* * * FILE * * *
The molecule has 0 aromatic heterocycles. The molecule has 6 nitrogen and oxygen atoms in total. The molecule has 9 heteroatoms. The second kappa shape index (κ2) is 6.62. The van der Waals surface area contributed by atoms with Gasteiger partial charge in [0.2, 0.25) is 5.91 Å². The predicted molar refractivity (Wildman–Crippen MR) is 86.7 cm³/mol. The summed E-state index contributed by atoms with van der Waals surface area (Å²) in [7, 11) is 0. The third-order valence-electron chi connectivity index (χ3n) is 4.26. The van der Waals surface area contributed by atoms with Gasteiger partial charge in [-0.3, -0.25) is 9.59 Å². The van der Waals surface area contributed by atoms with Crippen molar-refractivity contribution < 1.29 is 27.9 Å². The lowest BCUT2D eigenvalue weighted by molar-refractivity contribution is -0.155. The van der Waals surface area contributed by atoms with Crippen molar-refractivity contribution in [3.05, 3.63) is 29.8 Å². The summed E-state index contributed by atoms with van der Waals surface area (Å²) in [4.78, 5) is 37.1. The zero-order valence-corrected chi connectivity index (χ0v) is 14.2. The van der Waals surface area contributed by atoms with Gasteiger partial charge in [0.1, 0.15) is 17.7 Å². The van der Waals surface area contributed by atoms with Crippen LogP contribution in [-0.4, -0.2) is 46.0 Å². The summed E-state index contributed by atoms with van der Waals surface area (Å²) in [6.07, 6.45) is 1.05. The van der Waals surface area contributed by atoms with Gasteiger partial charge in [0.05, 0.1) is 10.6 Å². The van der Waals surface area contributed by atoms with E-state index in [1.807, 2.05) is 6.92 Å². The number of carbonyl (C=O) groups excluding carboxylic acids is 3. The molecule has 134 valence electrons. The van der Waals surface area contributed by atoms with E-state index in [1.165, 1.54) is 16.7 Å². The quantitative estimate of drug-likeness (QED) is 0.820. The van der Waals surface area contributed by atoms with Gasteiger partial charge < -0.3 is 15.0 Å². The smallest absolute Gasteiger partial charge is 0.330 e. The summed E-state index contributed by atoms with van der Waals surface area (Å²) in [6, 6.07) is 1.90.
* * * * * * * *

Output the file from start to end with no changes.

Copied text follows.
The molecule has 0 aromatic heterocycles. The molecule has 6 nitrogen and oxygen atoms in total. The molecule has 9 heteroatoms. The second kappa shape index (κ2) is 6.62. The van der Waals surface area contributed by atoms with Gasteiger partial charge in [0.2, 0.25) is 5.91 Å². The predicted molar refractivity (Wildman–Crippen MR) is 86.7 cm³/mol. The summed E-state index contributed by atoms with van der Waals surface area (Å²) in [7, 11) is 0. The third-order valence-electron chi connectivity index (χ3n) is 4.26. The van der Waals surface area contributed by atoms with Gasteiger partial charge in [-0.3, -0.25) is 9.59 Å². The van der Waals surface area contributed by atoms with Crippen molar-refractivity contribution < 1.29 is 27.9 Å². The lowest BCUT2D eigenvalue weighted by molar-refractivity contribution is -0.155. The van der Waals surface area contributed by atoms with Crippen molar-refractivity contribution in [3.05, 3.63) is 29.8 Å². The summed E-state index contributed by atoms with van der Waals surface area (Å²) in [4.78, 5) is 37.1. The zero-order valence-corrected chi connectivity index (χ0v) is 14.2. The van der Waals surface area contributed by atoms with Gasteiger partial charge in [0.1, 0.15) is 17.7 Å². The van der Waals surface area contributed by atoms with Crippen LogP contribution in [-0.4, -0.2) is 46.0 Å². The summed E-state index contributed by atoms with van der Waals surface area (Å²) in [6.07, 6.45) is 1.05. The van der Waals surface area contributed by atoms with Gasteiger partial charge in [0.05, 0.1) is 10.6 Å². The van der Waals surface area contributed by atoms with E-state index in [1.807, 2.05) is 6.92 Å². The number of carbonyl (C=O) groups excluding carboxylic acids is 3. The molecule has 134 valence electrons. The van der Waals surface area contributed by atoms with E-state index in [1.165, 1.54) is 16.7 Å². The quantitative estimate of drug-likeness (QED) is 0.820. The van der Waals surface area contributed by atoms with Gasteiger partial charge < -0.3 is 15.0 Å². The smallest absolute Gasteiger partial charge is 0.330 e. The summed E-state index contributed by atoms with van der Waals surface area (Å²) in [6, 6.07) is 1.90.